How should women approach the particular challenges of working in advancement?

“You have to understand that, as women, there are fields that are not entirely open to us. You may be working with people who might not perceive you as equal or want to take direction from you. When we as women try to make strides in those kinds of fields, we have to be twice as good. Not because we want to be dismissive of others, but because we might be dealing with professionals who question the decisions we make or view us as competition. Sometimes women have a different leadership style and we might be perceived as weak or soft or nice, because we smile or the way we are. We can both lead with our feminine side and excel at what we do.” 

How has COVID-19 impacted your work and changed how you’re thinking of the future of the field?

“You have to be a visionary, think ahead, and take advantage of all the tools out there to make your work easier. One of the biggest challenges of fundraising is that it is so relational; fundraisers used to do this by having visits with prospects and donors. COVID-19 took that away from us. How can we develop deep relationships in the electronic era? How can we take advantage of the tools we have at hand to really make an impact?

This is something people are really mulling over. I can tell you that the phone still exists; you can still call your donors! You may find prospects who aren’t as comfortable with Zoom, but you still need to engage them. It is not just about making the ask, but making the human connection with that person, but now that may not be in-person. This will be the biggest challenge in the years to come. We need to be more creative and use not just electronic means, but means that help donors remember that we are still here. In this COVID-19 reality, how can we make the donors know we still care about them? Handwritten notes are great for this. Or, for tech-savvy donors, using those electronic or virtual touchpoints are essential. Again, you have to be a visionary and find ways where your work can be done remotely. We cannot be not in business forever. What can be done electronically? Or, what can be done differently?”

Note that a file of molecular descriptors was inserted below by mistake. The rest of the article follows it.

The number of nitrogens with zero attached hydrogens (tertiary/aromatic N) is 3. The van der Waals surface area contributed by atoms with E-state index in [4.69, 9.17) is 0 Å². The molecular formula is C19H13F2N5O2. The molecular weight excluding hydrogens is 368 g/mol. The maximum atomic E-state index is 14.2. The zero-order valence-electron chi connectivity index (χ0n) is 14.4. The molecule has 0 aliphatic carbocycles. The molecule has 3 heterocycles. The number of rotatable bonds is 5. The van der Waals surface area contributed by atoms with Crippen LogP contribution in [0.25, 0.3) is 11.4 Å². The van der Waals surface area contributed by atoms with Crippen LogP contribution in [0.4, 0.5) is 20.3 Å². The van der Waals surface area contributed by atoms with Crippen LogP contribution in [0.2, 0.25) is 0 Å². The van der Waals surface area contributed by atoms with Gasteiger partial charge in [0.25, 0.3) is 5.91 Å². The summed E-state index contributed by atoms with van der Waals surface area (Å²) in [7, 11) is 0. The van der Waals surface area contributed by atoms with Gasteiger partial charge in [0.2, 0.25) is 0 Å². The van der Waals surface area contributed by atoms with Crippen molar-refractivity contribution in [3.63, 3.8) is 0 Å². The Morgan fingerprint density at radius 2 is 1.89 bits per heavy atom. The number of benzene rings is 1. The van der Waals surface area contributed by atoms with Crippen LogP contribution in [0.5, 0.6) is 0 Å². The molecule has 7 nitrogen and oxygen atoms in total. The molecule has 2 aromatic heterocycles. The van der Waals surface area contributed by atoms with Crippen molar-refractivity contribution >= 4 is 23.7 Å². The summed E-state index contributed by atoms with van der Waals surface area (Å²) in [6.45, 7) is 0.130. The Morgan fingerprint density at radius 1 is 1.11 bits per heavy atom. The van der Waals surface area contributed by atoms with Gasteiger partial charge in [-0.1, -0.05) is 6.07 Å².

Do you have any final thoughts you’d like to share?

“Overall, we need to keep donors at the center of our minds and institutions at the center of our minds and find ways to connect regardless of the environment that we’re in. If I can be of any help on these topics, your readers can reach me at adriana.bitoun@usna.com” 

I want to thank Adriana for taking the time to speak with me and wish her luck in her new position with the U.S. Naval Academy Foundation! 

Doing interesting work in the field of advancement or data analytics in fundraising? We’d love to interview you! Contact me at Caitlin@aluminateus.com